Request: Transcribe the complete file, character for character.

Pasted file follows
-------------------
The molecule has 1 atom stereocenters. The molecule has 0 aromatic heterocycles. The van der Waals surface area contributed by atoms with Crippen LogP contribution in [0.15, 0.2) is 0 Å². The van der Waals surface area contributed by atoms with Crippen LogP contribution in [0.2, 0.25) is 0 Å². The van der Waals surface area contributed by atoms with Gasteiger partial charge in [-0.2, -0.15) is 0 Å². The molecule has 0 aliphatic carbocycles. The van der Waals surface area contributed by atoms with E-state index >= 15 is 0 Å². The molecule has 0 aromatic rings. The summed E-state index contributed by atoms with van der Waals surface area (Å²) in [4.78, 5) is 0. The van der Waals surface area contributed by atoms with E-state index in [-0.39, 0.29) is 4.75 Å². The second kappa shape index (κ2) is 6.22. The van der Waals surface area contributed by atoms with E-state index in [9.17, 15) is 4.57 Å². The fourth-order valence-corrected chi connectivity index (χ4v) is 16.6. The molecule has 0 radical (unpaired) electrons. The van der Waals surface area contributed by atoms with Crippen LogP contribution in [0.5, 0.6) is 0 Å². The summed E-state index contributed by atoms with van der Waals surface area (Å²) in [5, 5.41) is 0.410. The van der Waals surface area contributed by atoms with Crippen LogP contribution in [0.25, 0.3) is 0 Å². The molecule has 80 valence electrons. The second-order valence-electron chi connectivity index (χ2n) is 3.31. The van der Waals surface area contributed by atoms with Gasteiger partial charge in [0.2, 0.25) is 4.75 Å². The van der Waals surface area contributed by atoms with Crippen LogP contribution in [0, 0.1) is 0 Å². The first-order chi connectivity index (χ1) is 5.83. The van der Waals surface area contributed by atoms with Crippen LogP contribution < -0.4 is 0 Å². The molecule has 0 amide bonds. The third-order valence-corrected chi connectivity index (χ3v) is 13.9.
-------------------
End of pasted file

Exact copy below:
The molecule has 1 atom stereocenters. The molecule has 0 aromatic heterocycles. The van der Waals surface area contributed by atoms with Crippen LogP contribution in [0.15, 0.2) is 0 Å². The van der Waals surface area contributed by atoms with Crippen LogP contribution in [0.2, 0.25) is 0 Å². The van der Waals surface area contributed by atoms with Gasteiger partial charge in [-0.2, -0.15) is 0 Å². The molecule has 0 aliphatic carbocycles. The van der Waals surface area contributed by atoms with E-state index >= 15 is 0 Å². The molecule has 0 aromatic rings. The summed E-state index contributed by atoms with van der Waals surface area (Å²) in [4.78, 5) is 0. The van der Waals surface area contributed by atoms with E-state index in [-0.39, 0.29) is 4.75 Å². The second kappa shape index (κ2) is 6.22. The van der Waals surface area contributed by atoms with E-state index in [9.17, 15) is 4.57 Å². The fourth-order valence-corrected chi connectivity index (χ4v) is 16.6. The molecule has 0 radical (unpaired) electrons. The van der Waals surface area contributed by atoms with Crippen LogP contribution in [0.5, 0.6) is 0 Å². The summed E-state index contributed by atoms with van der Waals surface area (Å²) in [5, 5.41) is 0.410. The van der Waals surface area contributed by atoms with Crippen LogP contribution in [0.25, 0.3) is 0 Å². The molecule has 80 valence electrons. The second-order valence-electron chi connectivity index (χ2n) is 3.31. The van der Waals surface area contributed by atoms with Gasteiger partial charge in [0.2, 0.25) is 4.75 Å². The van der Waals surface area contributed by atoms with Crippen LogP contribution in [0, 0.1) is 0 Å². The first-order chi connectivity index (χ1) is 5.83. The van der Waals surface area contributed by atoms with Crippen LogP contribution < -0.4 is 0 Å². The molecule has 0 amide bonds. The third-order valence-corrected chi connectivity index (χ3v) is 13.9.